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Cancer Res. 2001 Oct 15;61(20):7394-8.

Hypoxia-inducible factor-1alpha is an intrinsic marker for hypoxia in cervical cancer xenografts.

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  • 1Department of Medical Biophysics, Ontario Cancer Institute/Princess Margaret Hospital, Toronto, Ontario, Canada, M5G 2M9.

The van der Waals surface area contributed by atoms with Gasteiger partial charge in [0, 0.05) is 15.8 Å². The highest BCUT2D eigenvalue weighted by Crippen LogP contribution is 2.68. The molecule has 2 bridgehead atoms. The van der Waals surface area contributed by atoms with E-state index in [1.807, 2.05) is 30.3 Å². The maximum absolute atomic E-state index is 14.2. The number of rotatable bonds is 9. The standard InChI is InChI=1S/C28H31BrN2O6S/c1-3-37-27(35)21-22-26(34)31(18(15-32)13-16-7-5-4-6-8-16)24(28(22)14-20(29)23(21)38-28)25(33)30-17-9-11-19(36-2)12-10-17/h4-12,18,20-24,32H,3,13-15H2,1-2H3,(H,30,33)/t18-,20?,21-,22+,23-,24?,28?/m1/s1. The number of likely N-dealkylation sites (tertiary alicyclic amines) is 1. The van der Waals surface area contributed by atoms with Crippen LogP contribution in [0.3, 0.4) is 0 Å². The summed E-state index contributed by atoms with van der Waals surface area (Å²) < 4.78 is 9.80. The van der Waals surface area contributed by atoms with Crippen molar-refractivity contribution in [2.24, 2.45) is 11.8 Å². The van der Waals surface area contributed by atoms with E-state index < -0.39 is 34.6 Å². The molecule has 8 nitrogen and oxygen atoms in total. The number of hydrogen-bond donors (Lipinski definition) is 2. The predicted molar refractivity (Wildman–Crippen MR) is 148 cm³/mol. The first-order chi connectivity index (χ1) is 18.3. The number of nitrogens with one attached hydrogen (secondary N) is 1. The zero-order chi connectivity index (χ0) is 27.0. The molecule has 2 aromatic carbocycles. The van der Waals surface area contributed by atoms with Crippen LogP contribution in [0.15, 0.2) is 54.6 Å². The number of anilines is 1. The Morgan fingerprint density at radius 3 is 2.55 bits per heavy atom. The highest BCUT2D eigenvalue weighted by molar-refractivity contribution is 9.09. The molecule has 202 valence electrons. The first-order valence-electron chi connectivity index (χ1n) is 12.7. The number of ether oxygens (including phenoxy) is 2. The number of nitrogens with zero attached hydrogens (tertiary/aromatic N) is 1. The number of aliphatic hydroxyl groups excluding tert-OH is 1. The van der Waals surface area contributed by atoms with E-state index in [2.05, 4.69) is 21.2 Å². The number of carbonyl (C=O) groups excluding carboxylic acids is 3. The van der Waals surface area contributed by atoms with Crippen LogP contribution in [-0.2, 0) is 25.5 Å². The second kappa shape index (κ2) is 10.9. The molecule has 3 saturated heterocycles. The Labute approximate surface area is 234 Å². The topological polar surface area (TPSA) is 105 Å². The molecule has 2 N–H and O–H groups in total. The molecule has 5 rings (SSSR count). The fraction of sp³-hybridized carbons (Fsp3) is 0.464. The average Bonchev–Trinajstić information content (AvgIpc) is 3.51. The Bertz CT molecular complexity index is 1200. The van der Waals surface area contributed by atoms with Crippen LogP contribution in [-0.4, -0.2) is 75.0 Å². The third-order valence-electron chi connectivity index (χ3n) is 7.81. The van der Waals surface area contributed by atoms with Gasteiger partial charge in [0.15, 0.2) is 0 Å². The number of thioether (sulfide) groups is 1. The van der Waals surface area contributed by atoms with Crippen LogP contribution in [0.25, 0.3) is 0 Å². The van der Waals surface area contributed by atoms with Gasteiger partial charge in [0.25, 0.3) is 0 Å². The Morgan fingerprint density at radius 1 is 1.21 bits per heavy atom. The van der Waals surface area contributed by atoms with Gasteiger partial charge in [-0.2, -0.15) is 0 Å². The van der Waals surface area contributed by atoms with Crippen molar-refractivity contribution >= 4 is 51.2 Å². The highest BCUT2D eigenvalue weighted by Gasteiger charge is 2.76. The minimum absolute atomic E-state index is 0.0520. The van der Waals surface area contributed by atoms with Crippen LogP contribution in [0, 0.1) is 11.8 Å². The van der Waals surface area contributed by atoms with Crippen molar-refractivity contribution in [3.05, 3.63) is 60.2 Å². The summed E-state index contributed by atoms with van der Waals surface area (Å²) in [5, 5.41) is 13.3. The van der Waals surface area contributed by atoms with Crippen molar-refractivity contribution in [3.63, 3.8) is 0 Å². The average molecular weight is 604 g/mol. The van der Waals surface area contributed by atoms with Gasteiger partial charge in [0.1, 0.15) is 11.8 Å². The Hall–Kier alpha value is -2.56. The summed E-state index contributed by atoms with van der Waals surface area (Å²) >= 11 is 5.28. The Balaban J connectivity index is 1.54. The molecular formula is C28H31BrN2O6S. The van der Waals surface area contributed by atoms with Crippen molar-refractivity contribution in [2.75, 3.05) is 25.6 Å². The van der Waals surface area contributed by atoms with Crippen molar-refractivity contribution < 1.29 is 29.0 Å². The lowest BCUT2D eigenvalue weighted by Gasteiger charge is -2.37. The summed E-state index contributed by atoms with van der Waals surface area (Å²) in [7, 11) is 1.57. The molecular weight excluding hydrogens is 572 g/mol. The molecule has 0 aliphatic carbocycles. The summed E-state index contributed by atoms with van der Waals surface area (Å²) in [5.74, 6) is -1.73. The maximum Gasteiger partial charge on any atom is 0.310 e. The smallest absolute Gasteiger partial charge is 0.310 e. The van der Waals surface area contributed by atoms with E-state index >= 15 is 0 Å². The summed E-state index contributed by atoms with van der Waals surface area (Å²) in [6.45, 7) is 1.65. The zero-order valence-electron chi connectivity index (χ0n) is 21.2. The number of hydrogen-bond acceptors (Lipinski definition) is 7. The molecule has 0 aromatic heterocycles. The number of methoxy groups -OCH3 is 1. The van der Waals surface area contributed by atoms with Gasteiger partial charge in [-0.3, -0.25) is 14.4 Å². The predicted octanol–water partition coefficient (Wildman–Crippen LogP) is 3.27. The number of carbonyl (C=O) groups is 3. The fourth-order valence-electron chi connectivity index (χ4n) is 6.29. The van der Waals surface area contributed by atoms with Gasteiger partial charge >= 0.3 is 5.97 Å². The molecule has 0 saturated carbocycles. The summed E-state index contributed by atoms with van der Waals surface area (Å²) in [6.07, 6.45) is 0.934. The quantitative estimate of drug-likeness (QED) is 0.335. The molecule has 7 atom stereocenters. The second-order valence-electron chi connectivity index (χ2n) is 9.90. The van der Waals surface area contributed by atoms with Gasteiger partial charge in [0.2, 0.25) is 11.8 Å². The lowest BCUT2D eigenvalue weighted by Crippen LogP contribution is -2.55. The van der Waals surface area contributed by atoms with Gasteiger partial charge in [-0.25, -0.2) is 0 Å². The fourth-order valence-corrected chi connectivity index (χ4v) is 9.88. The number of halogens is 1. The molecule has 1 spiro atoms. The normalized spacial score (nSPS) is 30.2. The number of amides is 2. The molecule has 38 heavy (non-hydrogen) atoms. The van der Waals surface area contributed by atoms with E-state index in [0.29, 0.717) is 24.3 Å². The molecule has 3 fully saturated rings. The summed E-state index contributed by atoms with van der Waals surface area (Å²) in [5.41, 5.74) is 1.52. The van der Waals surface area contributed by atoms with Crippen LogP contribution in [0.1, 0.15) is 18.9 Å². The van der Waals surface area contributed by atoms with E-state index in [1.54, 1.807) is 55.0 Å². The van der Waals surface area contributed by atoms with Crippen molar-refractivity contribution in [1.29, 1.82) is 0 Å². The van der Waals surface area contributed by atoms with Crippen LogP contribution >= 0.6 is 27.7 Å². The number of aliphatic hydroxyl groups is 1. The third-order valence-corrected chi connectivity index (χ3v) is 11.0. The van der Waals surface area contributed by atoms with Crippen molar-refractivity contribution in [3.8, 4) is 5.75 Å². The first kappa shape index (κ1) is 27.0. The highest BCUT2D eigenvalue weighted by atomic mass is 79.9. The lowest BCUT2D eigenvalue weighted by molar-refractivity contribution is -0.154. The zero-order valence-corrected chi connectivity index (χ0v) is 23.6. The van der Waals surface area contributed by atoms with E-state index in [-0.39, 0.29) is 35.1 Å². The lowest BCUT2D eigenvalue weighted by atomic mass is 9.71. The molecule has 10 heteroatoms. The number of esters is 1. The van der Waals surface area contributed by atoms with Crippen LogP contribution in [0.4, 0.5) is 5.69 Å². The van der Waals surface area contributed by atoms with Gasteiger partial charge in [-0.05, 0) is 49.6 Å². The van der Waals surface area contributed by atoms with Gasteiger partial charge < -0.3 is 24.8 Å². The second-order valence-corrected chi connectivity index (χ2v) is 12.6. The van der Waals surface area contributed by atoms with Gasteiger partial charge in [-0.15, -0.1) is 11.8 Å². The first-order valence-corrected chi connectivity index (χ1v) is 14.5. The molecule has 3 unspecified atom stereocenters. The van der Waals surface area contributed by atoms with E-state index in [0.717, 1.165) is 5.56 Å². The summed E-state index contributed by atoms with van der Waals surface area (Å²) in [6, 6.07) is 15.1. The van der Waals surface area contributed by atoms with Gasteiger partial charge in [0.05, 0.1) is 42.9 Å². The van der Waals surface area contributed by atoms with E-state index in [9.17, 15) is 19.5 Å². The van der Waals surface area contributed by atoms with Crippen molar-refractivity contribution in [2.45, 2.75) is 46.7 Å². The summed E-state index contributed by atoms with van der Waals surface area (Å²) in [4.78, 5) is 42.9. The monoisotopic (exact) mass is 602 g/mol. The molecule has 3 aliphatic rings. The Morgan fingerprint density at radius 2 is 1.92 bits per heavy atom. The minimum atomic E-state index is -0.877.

The hypoxia-inducible factor 1 (HIF-1) is known to induce the expression of several proteins linked to the maintenance of oxygen homeostasis, cellular energy metabolism, and tumor progression. Its alpha subunit (HIF-1alpha) is stabilized under hypoxic conditions and, therefore, might represent an intrinsic marker for tissue hypoxia. Here we report on the spatial relationship between HIF-1alpha and the nitroimidazole hypoxia marker EF5 in cervical carcinoma xenografts, and on their spatial relationship to tumor blood vessels. EF5 was administered to mice bearing ME180 and SiHa cervical cancer xenografts. Frozen tumor tissue sections, triple-stained for HIF-1alpha, the endothelial cell marker CD31, and EF5, were imaged using wide-field multiparameter immunofluorescence microscopy. Expression levels of EF5 and HIF-1alpha were similar in ME180 xenografts, but the percentage of tumor area stained with EF5 was significantly smaller than the percentage of HIF-1alpha-positive area in SiHa tumors. In both tumor types the EF5-HIF-1alpha overlap was statistically significant, thus confirming their spatial and temporal colocalization. Spatial distribution analysis of EF5 and HIF-1alpha is consistent with different pO2 value "thresholds" for EF5 binding and HIF-1alpha expression. Summarized, our results indicate that HIF-1alpha is a useful intrinsic marker for hypoxia in cervical carcinoma xenografts.

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